“The brain is hardwired to keep us focused on others, and on our role and status. When we’re not engaged in some kind of exchange, we’re often thinking about them.”
Marsha Shenk, a pioneer in business anthropology, consultant to leaders from the Fortune 50 to Solopreneurs, and founder of The BestWork® People, wrote those words in this slideshare. Her statement is particularly interesting when we consider that sometimes, we are our own worst enemies because of our focus on others, our role, and our status. How we manage those relationships can ultimately determine our career success. Women bring a unique point of view about relationships to the workplace. While we juggle work and family issues, we rarely spend much time or attention on what we think about ourselves, and how that translates into how we interact with others. We can sabotage all our professional efforts with thoughts about why we weren’t able to achieve a goal when we reason with our inner girly thoughts.
Our girly thoughts are those self-limiting thought and images of who we are, what we are capable of, what we are good for, how we should look, how we should act, and the consequences we can expect when we don’t fit within this very narrow and often unobtainable expectation. Girly thoughts are the subtle, outside messages we internalize that cause us to blame ourselves—even berate ourselves—for not achieving what we feel we should.
This is an especially fearsome problem in the workplace when we are dealing with interpersonal relationships. Because we don’t even realize we are thinking these negative thoughts, we look to external factors to blame for our unhappiness and lack of successful career relationships. Yet our professional failures aren’t found in a specific, unachieved goal—the promotion we didn’t get, the contract we weren’t awarded, or even the ten pounds we gained. And when we try to “fix” these problems, we do what all too often comes naturally: we blame ourselves for the actions of others.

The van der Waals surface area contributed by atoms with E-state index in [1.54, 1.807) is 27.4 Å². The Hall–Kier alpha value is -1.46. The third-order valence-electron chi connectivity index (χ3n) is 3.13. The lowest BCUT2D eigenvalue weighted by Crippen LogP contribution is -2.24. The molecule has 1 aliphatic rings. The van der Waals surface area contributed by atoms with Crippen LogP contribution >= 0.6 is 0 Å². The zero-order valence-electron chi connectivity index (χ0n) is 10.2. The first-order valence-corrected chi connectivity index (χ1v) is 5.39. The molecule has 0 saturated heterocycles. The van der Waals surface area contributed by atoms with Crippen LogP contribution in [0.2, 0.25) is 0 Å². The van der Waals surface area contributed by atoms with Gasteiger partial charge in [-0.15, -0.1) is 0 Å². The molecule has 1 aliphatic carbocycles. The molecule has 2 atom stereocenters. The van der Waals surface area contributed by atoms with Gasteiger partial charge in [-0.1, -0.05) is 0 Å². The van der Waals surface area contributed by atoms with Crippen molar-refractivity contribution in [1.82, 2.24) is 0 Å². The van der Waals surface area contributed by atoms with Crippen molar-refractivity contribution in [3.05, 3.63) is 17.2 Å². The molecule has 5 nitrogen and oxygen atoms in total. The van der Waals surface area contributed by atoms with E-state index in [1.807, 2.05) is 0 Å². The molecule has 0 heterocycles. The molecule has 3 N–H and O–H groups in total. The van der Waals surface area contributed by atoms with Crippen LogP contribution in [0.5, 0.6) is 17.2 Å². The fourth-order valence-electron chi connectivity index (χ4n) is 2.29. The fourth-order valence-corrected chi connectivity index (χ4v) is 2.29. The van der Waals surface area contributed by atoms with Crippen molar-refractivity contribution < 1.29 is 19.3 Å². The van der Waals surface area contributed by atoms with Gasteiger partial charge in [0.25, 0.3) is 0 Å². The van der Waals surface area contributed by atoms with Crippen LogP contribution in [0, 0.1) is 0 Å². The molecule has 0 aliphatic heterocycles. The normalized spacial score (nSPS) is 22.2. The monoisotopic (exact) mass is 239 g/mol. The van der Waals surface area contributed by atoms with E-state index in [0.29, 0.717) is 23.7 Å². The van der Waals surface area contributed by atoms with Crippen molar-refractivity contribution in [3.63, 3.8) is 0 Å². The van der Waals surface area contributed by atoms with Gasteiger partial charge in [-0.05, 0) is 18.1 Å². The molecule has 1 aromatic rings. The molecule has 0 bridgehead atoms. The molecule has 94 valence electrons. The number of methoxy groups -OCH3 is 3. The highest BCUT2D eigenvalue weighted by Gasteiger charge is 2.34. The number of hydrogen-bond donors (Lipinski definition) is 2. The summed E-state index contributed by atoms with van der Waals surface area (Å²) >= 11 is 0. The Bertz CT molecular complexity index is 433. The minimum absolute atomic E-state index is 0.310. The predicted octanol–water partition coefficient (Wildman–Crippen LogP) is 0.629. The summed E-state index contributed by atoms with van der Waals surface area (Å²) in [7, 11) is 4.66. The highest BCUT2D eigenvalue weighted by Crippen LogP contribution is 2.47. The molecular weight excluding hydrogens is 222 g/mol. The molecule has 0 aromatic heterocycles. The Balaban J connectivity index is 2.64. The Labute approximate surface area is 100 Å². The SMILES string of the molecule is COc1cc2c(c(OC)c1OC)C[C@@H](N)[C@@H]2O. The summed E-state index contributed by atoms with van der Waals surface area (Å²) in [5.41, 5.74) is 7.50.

For example, if your boss snaps at you, do you automatically assume it’s because you’ve failed in some way? It’s entirely possible that your boss was up all night with a sick child and is exhausted, or she is facing a major budget cut and has to figure out how to run her department with less money and fewer people. YOU are not necessarily the reason she lashes out, even if you are the recipient of her displeasure.
Using our girly thoughts to navigate relationships assures us that the difficult situations we find ourselves in must be our fault due to something lacking in us. If I’m too opinionated, no one will like me, or If I don’t lose ten pounds, I won’t be considered for that promotion. This is all nonsense, but the tendency for women to blame themselves for the ills that befall them is so widespread as to be considered almost universal. This is energy misspent in a negative internal dialogue that could be better spent understanding and achieving personal and professional goals.
In my book, The Resilient Woman: Mastering the 7 Steps to Personal Power, I discuss how to overcome girly thoughts and consciously decide to use your resilience to deliberately challenge them. By addressing and challenging your girly thoughts, you position yourself to step into your power. Particularly in workplace relationships, your ability to access your personal power is paramount to every interaction you have and will ultimately determine if you stay at the bottom of the corporate totem pole or move forward in your career by embracing your personal excellence.
How to combat girly thoughts at work? Listen to an oldie but a goodie by Helen Reddy after the jump
Have you ever let girly thoughts affect a business relationship? I’d love to hear your story in the comments! —Patricia
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Patricia O’Gorman, PhD, a psychologist in private practice in Albany, and Saranac Lake, New York, is noted for her work on women, trauma, and substance abuse and for her warm, inspiring, and funny presentations that make complex issues accessible and even fun. She has served as a consultant to organizations in preventative and clinical strategic planning including Lifescape Solutions in Delray Beach, Florida. Dr. O’Gorman is a cofounder of the National Association for Children of Alcoholics, and she has held positions ranging from clinical director of a child welfare agency to interim director of a crime victims organization to director of the division of prevention for the National Institute on Alcohol Abuse and Alcoholism (NIAAA). Learn more at http://patriciaogorman.com